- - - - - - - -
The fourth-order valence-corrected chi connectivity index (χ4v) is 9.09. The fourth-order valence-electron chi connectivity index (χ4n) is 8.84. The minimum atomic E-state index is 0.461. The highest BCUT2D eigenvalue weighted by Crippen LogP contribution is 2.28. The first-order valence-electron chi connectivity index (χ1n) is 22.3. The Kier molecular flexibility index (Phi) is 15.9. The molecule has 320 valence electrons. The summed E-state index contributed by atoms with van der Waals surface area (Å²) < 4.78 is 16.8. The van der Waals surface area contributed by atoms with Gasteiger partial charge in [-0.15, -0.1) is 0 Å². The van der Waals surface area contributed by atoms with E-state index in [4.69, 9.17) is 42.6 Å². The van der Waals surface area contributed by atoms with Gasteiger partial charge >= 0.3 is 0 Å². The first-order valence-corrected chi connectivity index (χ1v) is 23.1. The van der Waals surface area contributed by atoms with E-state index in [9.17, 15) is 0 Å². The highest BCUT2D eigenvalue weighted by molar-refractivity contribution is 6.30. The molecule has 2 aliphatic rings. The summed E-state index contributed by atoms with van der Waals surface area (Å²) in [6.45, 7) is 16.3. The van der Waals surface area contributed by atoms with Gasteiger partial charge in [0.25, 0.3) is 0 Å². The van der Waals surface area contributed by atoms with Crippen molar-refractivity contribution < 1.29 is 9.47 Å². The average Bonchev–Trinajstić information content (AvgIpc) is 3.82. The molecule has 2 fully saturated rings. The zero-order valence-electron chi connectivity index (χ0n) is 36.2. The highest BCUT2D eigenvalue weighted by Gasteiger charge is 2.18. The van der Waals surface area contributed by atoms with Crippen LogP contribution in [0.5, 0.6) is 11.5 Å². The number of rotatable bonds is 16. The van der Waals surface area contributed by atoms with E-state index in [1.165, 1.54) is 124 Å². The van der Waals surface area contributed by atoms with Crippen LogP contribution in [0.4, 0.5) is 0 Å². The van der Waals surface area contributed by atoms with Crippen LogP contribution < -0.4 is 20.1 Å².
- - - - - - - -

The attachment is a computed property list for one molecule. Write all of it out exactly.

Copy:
The fourth-order valence-corrected chi connectivity index (χ4v) is 9.09. The fourth-order valence-electron chi connectivity index (χ4n) is 8.84. The minimum atomic E-state index is 0.461. The highest BCUT2D eigenvalue weighted by Crippen LogP contribution is 2.28. The first-order valence-electron chi connectivity index (χ1n) is 22.3. The Kier molecular flexibility index (Phi) is 15.9. The molecule has 320 valence electrons. The summed E-state index contributed by atoms with van der Waals surface area (Å²) < 4.78 is 16.8. The van der Waals surface area contributed by atoms with Gasteiger partial charge in [-0.15, -0.1) is 0 Å². The van der Waals surface area contributed by atoms with E-state index in [4.69, 9.17) is 42.6 Å². The van der Waals surface area contributed by atoms with Gasteiger partial charge >= 0.3 is 0 Å². The first-order valence-corrected chi connectivity index (χ1v) is 23.1. The van der Waals surface area contributed by atoms with E-state index in [9.17, 15) is 0 Å². The highest BCUT2D eigenvalue weighted by molar-refractivity contribution is 6.30. The molecule has 2 aliphatic rings. The summed E-state index contributed by atoms with van der Waals surface area (Å²) in [6.45, 7) is 16.3. The van der Waals surface area contributed by atoms with Gasteiger partial charge in [0.25, 0.3) is 0 Å². The van der Waals surface area contributed by atoms with Crippen molar-refractivity contribution < 1.29 is 9.47 Å². The average Bonchev–Trinajstić information content (AvgIpc) is 3.82. The molecule has 2 fully saturated rings. The zero-order valence-electron chi connectivity index (χ0n) is 36.2. The highest BCUT2D eigenvalue weighted by Gasteiger charge is 2.18. The van der Waals surface area contributed by atoms with Crippen LogP contribution in [0.5, 0.6) is 11.5 Å². The number of rotatable bonds is 16. The van der Waals surface area contributed by atoms with E-state index in [1.165, 1.54) is 124 Å². The van der Waals surface area contributed by atoms with Crippen LogP contribution in [0.4, 0.5) is 0 Å². The van der Waals surface area contributed by atoms with Crippen LogP contribution < -0.4 is 20.1 Å².